10. Panzer MA, Zhang G, Mann D, Hu X, Pop E, Dai H. Heat Transfer. 2008; 130:5.

  11. Yaglioglu O, Hart J, Martens R, Slocum A. Rev. Sci. Instrum. 2006; 77:9.

  12. Shen ZL, Dodge MR, Kahn H, Ballarini R, Eppell SJ. Stress-strain experiments on individual collagen fibrils. Biophys J. 2008 Oct;95(8):3956-63. doi: 10.1529/biophysj.107.124602. Epub 2008 Jul 18. PMID: 18641067; PMCID: PMC2553131.

  13. Cao A, Dickrell PL, Sawyer WG, Ghasemi-Nejhad MN, Ajayan PM. Super-compressible foamlike carbon nanotube films. Science. 2005 Nov 25;310(5752):1307-10. doi: 10.1126/science.1118957. PMID: 16311330.

  14. APF710 actuator manual. https://www.thorlabs.com/drawings/a5af8e2a348979c1- E33CCEFE-CABF-3FDB-3F3B6B8FEC9B1420/APF710-Manual.pdf

  15. Svensson RB, Hassenkam T, Hansen P, Peter Magnusson S. Viscoelastic behavior of discrete human collagen fibrils. J Mech Behav Biomed Mater. 2010 Jan;3(1):112-5. doi: 10.1016/j.jmbbm.2009.01.005. Epub 2009 Feb 3. PMID: 19878908.

  16. Shen ZL, Dodge MR, Kahn H, Ballarini R, Eppell SJ. Stress-strain experiments on individual collagen fibrils. Biophys J. 2008 Oct;95(8):3956-63. doi: 10.1529/biophysj.107.124602. Epub 2008 Jul 18. PMID: 18641067; PMCID: PMC2553131.

  17. Maschmann MR, Zhang Q, Wheeler R, Du F, Dai L, Baur J. In situ SEM observation of column-like and foam-like CNT array nanoindentation. ACS Appl Mater Interfaces. 2011 Mar;3(3):648-53. doi: 10.1021/am101262g. Epub 2011 Mar 2. PMID: 21366265.

  18. Maschmann MR, Zhang Q, Wheeler R, Du F, Dai L, Baur J. In situ SEM observation of column-like and foam-like CNT array nanoindentation. ACS Appl Mater Interfaces. 2011 Mar;3(3):648-53. doi: 10.1021/am101262g. Epub 2011 Mar 2. PMID: 21366265.

  19. Tong T, Zhao Y, Delzeit L, Kashani A, Meyyappan M, Majumdar A. Height independent compressive modulus of vertically aligned carbon nanotube arrays. Nano Lett. 2008 Feb;8(2):511-5. doi: 10.1021/nl072709a. Epub 2008 Jan 12. PMID: 18189439.

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  22. Huang H, Zhao H, Mi J, Yang J, Wan S, Xu L, Ma Z. AIP Advances. 2012; 2:012104.

  23. Nalla RK, Stölken JS, Kinney JH, Ritchie RO. Fracture in human cortical bone: local fracture criteria and toughening mechanisms. J Biomech. 2005 Jul;38(7):1517-25. doi: 10.1016/j.jbiomech.2004.07.010. PMID: 15922763.

  24. Poissant J, Barthelat R. Exp. Mech. 2012; 52:9.

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Mohammad T. Designing a Compact High-precision Positioner with Large Stroke Capability for Nanoindentation Devices. IgMin Res. 22 Nov, 2023; 1(1): 070-075. IgMin ID: igmin118; DOI: 10.61927/igmin118; Available at: www.igminresearch.com/articles/pdf/igmin118.pdf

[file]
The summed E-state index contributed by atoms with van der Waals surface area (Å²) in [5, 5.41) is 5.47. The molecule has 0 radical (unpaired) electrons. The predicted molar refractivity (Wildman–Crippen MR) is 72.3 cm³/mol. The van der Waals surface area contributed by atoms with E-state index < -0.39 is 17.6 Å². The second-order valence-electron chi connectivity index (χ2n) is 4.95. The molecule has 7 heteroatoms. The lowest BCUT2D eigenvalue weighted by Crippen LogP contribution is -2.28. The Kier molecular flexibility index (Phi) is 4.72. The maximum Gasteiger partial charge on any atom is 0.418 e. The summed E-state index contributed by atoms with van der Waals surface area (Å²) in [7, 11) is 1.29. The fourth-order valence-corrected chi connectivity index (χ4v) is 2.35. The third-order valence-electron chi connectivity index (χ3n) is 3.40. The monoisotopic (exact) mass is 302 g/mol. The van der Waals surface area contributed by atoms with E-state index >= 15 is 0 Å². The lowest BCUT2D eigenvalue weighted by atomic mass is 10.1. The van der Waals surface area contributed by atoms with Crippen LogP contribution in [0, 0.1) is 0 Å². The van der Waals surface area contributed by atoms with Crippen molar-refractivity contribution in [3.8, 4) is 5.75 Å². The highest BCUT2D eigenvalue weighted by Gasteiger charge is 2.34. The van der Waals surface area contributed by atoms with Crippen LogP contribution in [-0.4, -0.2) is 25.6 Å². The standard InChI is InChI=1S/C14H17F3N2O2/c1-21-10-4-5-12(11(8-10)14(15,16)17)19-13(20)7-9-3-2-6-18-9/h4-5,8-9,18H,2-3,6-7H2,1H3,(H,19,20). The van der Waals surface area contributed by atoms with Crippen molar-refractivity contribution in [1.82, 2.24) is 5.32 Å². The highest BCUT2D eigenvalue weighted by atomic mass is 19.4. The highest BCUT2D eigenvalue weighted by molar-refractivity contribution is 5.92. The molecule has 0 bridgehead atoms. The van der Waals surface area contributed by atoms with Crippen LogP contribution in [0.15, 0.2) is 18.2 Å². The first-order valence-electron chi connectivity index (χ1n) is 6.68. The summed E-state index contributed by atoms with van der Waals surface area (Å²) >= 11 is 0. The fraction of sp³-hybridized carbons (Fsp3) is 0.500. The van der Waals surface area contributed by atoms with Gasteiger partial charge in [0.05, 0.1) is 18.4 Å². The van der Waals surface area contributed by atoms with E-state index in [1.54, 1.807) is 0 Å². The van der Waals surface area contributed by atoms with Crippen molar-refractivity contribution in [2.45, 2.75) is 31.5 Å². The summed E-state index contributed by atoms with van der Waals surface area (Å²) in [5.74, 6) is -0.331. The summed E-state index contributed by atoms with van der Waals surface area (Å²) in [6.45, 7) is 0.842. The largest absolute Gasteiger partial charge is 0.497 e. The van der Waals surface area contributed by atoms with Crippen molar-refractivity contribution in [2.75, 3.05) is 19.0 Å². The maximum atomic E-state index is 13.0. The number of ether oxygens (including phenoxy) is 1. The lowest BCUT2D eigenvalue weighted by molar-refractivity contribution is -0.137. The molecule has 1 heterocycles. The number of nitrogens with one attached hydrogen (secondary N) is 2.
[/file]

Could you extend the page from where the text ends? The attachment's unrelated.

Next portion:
• Received
    13 Nov 2023

  • Accepted
    21 Nov 2023

  • Published
    22 Nov 2023

DOI10.61927/igmin118

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  8. Maschmann MR, Zhang Q, Wheeler R, Du F, Dai L, Baur J. In situ SEM observation of column-like and foam-like CNT array nanoindentation. ACS Appl Mater Interfaces. 2011 Mar;3(3):648-53. doi: 10.1021/am101262g. Epub 2011 Mar 2. PMID: 21366265.

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  16. Shen ZL, Dodge MR, Kahn H, Ballarini R, Eppell SJ. Stress-strain experiments on individual collagen fibrils. Biophys J. 2008 Oct;95(8):3956-63. doi: 10.1529/biophysj.107.124602. Epub 2008 Jul 18. PMID: 18641067; PMCID: PMC2553131.

  17. Maschmann MR, Zhang Q, Wheeler R, Du F, Dai L, Baur J. In situ SEM observation of column-like and foam-like CNT array nanoindentation. ACS Appl Mater Interfaces. 2011 Mar;3(3):648-53. doi: 10.1021/am101262g. Epub 2011 Mar 2. PMID: 21366265.

  18. Maschmann MR, Zhang Q, Wheeler R, Du F, Dai L, Baur J. In situ SEM observation of column-like and foam-like CNT array nanoindentation. ACS Appl Mater Interfaces. 2011 Mar;3(3):648-53. doi: 10.1021/am101262g. Epub 2011 Mar 2. PMID: 21366265.

  19. Tong T, Zhao Y, Delzeit L, Kashani A, Meyyappan M, Majumdar A. Height independent compressive modulus of vertically aligned carbon nanotube arrays. Nano Lett. 2008 Feb;8(2):511-5. doi: 10.1021/nl072709a. Epub 2008 Jan 12. PMID: 18189439.

  20. Ruoff RS, Tersoff J, Lorents DC, Subramoney S, Chan B, Nature. 1993; 367:6437.

  21. Bedewy M, Meshot E, Guo H, Verplogen E, Lu W. Phys. Chem. 2009; 111:16.

  22. Huang H, Zhao H, Mi J, Yang J, Wan S, Xu L, Ma Z. AIP Advances. 2012; 2:012104.

  23. Nalla RK, Stölken JS, Kinney JH, Ritchie RO. Fracture in human cortical bone: local fracture criteria and toughening mechanisms. J Biomech. 2005 Jul;38(7):1517-25. doi: 10.1016/j.jbiomech.2004.07.010. PMID: 15922763.

  24. Poissant J, Barthelat R. Exp. Mech. 2012; 52:9.

  25. Hulmes DJ, Wess TJ, Prockop DJ, Fratzl P. Radial packing, order, and disorder in collagen fibrils. Biophys J. 1995 May;68(5):1661-70. doi: 10.1016/S0006-3495(95)80391-7. PMID: 7612808; PMCID: PMC1282067.

  26. Huan Y, Liu D, Yang R, Zhang T. Measurement. 2010; 43:1090.